For New York Times columnist Frank Bruni, protesting Russia's crackdown on gay rights doesn't mean boycotting the 2014 Sochi Olympics, it means sending the American delegation to the Winter Games ready to signal "their belief in the dignity of gays and lesbians," because, as You Can Play founder Patrick Burke recently noted, "history remembers the athletes who showed up."
A "silent show of solidarity," like subtly raising rainbow flags during the opening ceremony, would "wordlessly mock" the new legislation and force Russian officials to "stand by and seethe," Bruni says.
The message, per Bruni: "We’re here in Russia to compete, but we’re not here in Russia to assent."
More from the column:
As for an American boycott of the Olympics, it would punish athletes who’ve been training and dreaming and sacrificing for years. It might redirect the conversation from how Russia treats gays to whether the United States overreacted. And it would close off the kind of statement that American athletes have a thrilling opportunity to orchestrate. Maybe that statement isn’t a flag but “a visible pin, an armband, a bracelet,” as Greg Louganis, an openly gay diver who won medals for the United States in three Olympics, recently suggested. Maybe it’s something small stitched into the uniforms...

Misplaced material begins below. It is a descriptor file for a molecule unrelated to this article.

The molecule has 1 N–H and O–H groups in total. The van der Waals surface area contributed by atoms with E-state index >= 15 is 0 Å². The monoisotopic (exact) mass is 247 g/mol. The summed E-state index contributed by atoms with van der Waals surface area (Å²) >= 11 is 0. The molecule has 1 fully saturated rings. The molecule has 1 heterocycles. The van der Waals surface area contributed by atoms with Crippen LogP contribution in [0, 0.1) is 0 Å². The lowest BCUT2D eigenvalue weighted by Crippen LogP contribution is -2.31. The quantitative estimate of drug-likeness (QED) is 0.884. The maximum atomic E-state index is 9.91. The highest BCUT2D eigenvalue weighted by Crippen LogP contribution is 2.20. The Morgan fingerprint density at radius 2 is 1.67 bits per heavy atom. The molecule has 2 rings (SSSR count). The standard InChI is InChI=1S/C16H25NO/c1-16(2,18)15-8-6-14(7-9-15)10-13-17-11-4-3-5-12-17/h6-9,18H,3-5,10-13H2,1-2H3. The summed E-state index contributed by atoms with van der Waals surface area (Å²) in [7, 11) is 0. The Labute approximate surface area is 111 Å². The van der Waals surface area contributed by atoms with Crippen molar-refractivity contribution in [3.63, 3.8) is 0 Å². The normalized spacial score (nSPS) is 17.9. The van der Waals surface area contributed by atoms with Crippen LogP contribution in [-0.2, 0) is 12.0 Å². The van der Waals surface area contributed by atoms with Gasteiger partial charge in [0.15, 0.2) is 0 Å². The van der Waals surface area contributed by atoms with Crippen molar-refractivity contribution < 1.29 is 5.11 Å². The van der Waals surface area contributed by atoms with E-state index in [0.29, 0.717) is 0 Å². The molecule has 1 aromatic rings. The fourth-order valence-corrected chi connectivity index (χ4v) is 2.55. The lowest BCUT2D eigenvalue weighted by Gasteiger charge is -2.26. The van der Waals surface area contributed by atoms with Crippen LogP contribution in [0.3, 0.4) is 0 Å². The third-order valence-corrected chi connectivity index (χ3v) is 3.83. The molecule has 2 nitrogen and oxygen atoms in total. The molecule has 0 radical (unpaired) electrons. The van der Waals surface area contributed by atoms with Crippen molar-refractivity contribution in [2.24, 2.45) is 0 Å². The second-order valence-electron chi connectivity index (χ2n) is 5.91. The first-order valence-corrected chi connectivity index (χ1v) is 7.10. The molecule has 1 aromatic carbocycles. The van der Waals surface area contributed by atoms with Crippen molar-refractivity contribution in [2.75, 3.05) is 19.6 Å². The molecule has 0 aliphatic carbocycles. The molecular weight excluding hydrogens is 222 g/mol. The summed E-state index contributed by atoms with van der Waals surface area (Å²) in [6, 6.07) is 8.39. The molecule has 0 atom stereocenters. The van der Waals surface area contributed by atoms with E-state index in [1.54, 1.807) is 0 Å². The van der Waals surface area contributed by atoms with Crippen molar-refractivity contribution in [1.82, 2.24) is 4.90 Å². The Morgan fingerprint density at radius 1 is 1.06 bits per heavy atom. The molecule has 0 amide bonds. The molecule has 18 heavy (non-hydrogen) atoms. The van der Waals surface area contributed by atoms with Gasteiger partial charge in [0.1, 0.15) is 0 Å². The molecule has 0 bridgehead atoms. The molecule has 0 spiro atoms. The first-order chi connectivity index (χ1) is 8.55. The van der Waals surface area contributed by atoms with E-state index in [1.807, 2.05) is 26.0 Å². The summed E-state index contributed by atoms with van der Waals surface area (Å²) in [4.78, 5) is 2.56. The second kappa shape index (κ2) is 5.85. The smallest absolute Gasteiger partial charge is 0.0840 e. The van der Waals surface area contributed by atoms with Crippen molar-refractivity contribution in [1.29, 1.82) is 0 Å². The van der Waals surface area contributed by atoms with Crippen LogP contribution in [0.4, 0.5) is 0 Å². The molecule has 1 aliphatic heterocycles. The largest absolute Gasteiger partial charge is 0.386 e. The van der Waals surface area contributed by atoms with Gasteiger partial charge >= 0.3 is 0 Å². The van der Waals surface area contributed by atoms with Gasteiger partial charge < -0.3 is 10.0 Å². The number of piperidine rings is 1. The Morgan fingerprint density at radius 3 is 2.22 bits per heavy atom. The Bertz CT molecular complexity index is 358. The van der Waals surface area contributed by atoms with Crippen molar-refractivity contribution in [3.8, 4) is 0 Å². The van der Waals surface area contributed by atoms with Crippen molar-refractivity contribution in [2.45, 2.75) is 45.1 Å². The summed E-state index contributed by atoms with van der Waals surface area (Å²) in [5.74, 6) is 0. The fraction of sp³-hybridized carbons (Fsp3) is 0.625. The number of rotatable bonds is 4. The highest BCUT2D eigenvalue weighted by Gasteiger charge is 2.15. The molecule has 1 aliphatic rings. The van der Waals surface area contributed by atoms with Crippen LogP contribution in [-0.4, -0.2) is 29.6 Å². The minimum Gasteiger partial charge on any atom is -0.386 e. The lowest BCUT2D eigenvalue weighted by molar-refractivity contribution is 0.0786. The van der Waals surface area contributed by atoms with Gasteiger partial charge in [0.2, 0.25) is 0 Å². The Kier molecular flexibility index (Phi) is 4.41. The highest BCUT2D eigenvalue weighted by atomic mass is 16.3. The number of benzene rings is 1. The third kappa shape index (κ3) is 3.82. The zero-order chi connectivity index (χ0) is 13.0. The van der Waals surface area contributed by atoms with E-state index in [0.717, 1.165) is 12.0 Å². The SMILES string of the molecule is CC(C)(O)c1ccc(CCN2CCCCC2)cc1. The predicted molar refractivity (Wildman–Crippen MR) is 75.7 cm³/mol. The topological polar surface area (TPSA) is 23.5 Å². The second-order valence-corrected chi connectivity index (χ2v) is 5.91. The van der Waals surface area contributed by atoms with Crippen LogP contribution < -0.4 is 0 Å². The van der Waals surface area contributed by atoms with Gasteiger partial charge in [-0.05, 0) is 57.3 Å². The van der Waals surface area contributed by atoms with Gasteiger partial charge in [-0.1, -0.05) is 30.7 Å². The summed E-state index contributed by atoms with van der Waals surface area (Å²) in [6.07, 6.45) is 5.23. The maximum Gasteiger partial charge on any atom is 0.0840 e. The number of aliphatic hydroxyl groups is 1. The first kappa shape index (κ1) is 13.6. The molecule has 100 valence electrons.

Imagine rainbow flags or comparable symbols not just in the American delegation but in the British, French, Argentine and South African ones. Imagine what that would say and how that would feel to a 14-year-old girl watching from rural Oklahoma, where she worries hourly about her attraction to other girls and its impact on her future. Or to a 35-year-old gay man in one of the many African countries where homosexual acts are punishable with lengthy prison sentences or even death. Or to a lesbian or gay Russian of any age.